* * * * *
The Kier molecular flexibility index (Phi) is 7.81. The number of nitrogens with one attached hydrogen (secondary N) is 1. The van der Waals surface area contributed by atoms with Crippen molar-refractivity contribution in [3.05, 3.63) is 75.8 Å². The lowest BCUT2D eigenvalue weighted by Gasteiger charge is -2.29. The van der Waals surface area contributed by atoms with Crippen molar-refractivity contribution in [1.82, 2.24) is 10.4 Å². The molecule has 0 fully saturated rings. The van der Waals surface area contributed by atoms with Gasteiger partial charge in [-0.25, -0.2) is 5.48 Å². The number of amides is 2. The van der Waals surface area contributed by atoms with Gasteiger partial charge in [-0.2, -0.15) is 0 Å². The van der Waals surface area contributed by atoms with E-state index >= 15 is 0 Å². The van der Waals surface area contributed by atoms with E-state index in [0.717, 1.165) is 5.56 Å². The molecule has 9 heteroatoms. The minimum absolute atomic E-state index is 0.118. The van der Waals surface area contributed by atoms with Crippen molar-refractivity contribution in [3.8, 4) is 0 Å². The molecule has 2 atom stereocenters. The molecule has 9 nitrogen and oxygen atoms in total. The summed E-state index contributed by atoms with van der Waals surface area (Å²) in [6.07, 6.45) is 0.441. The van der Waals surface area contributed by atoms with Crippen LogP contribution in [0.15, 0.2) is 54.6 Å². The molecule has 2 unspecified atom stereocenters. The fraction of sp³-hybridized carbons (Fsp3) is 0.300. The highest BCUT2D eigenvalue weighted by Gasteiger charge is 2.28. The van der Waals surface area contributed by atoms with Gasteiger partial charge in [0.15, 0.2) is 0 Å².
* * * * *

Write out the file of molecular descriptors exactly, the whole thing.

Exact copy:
The Kier molecular flexibility index (Phi) is 7.81. The number of nitrogens with one attached hydrogen (secondary N) is 1. The van der Waals surface area contributed by atoms with Crippen molar-refractivity contribution in [3.05, 3.63) is 75.8 Å². The lowest BCUT2D eigenvalue weighted by Gasteiger charge is -2.29. The van der Waals surface area contributed by atoms with Crippen molar-refractivity contribution in [1.82, 2.24) is 10.4 Å². The molecule has 0 fully saturated rings. The van der Waals surface area contributed by atoms with Gasteiger partial charge in [-0.25, -0.2) is 5.48 Å². The number of amides is 2. The van der Waals surface area contributed by atoms with Gasteiger partial charge in [-0.2, -0.15) is 0 Å². The van der Waals surface area contributed by atoms with E-state index >= 15 is 0 Å². The van der Waals surface area contributed by atoms with E-state index in [0.717, 1.165) is 5.56 Å². The molecule has 9 heteroatoms. The minimum absolute atomic E-state index is 0.118. The van der Waals surface area contributed by atoms with Crippen molar-refractivity contribution in [3.8, 4) is 0 Å². The molecule has 2 atom stereocenters. The molecule has 9 nitrogen and oxygen atoms in total. The summed E-state index contributed by atoms with van der Waals surface area (Å²) in [6.07, 6.45) is 0.441. The van der Waals surface area contributed by atoms with Crippen LogP contribution in [0.15, 0.2) is 54.6 Å². The molecule has 2 unspecified atom stereocenters. The fraction of sp³-hybridized carbons (Fsp3) is 0.300. The highest BCUT2D eigenvalue weighted by Gasteiger charge is 2.28. The van der Waals surface area contributed by atoms with Gasteiger partial charge in [0.15, 0.2) is 0 Å².